Lawsuit victory for treatment of autism
Neurodevelopmental and behavioral therapies used to treat autism-spectrum disorders should be covered by insurers.
Seattle Times Editorial
Group Health Cooperative has settled a class-action lawsuit by agreeing to cover behavioral-health treatment for autism, an important moment and model for other Washington insurers.
Indeed, the state Health Care Authority followed with its partial settlement of a class-action lawsuit, agreeing to cover intensive early-intervention behavior therapy for children with autism-spectrum disorders whose parents have health insurance through the state's Uniform Medical Plan. Coverage for Medicaid patients is also close to an agreement.
Convincing insurers to pay for neurodevelopmental and behavioral therapies used to treat this range of clinical conditions is a huge step that ought not be downplayed. These therapies can produce dramatic improvements in children with autism, allowing them to attend school and participate in mainstream activities.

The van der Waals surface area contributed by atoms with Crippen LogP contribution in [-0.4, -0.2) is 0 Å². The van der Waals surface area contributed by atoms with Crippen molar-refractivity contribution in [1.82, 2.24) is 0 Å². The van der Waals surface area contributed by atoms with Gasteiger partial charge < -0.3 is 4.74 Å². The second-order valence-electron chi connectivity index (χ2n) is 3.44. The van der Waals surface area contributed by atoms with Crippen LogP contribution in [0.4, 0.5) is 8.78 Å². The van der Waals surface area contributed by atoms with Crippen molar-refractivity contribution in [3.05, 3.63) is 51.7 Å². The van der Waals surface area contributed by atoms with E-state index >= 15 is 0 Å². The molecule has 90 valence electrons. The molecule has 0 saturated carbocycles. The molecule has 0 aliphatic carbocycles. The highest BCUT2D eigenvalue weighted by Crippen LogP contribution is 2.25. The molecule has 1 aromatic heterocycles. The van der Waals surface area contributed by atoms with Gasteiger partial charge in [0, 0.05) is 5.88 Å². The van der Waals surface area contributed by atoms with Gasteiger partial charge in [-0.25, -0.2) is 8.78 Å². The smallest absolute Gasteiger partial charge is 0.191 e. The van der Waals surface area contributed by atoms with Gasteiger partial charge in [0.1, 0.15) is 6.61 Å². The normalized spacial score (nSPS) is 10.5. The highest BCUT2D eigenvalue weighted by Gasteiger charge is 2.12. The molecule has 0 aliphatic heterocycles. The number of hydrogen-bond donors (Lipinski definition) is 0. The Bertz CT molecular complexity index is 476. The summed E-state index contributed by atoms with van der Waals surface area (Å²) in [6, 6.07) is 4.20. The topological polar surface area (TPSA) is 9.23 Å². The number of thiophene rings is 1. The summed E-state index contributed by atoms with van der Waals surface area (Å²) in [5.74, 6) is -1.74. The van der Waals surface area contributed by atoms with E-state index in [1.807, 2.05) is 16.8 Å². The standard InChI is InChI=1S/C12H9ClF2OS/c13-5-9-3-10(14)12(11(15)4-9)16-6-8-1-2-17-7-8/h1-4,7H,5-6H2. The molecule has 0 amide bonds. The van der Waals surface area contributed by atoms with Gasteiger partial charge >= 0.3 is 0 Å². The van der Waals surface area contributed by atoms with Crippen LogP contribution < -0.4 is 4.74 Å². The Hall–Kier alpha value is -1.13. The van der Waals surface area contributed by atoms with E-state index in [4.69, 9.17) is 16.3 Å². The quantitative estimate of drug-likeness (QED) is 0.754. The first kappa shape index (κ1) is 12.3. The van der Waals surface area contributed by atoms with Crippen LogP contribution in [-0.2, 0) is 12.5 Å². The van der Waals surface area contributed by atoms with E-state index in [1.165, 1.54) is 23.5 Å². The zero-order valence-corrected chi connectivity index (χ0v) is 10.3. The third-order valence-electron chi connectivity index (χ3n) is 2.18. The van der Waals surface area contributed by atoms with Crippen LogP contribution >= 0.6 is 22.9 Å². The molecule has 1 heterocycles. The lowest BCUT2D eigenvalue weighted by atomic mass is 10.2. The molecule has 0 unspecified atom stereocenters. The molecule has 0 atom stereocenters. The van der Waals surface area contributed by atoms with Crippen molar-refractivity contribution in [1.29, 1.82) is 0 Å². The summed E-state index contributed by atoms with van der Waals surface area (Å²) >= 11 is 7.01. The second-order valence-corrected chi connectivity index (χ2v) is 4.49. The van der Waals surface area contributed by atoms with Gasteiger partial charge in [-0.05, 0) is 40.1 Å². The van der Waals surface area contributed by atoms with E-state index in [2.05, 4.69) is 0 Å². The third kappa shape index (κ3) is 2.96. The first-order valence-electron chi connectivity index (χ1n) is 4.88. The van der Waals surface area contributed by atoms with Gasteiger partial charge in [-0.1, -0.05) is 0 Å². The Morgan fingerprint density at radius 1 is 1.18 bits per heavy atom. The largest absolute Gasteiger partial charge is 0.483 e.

Therapeutic costs can easily run families tens of thousands of dollars a year.
Washington's mental-health parity law requires coverage for neurodevelopmental and behavioral therapies. That's considerable leverage, but it did not stop insurers from excluding the therapies. Adding to families' challenge in getting coverage is the debate over whether certain treatments are medical, and covered by insurance, or educational, and thus falling under the responsibility of public schools.
Efforts over the years by autism-advocacy groups to get the state Legislature to mandate coverage were consistently opposed by insurers. So advocates headed to the courts.
With Group Health and the Health Care Authority's agreements, settlements in other lawsuits, including against Premera Blue Cross and Regence Blue Shield, should be next.
Agreements about coverage must happen. That's exactly what the state's Mental Health Parity Act promised. Autism is among the fastest-growing developmental disabilities in the nation. The Centers for Disease Control and Prevention estimates 1 in 88 children has some form of autism-spectrum disorder.
The rise in diagnoses and treatments has spurred lawsuits across the country as families battle states, insurers and public schools for coverage.
Early investment in these therapies make a big difference for a lifetime.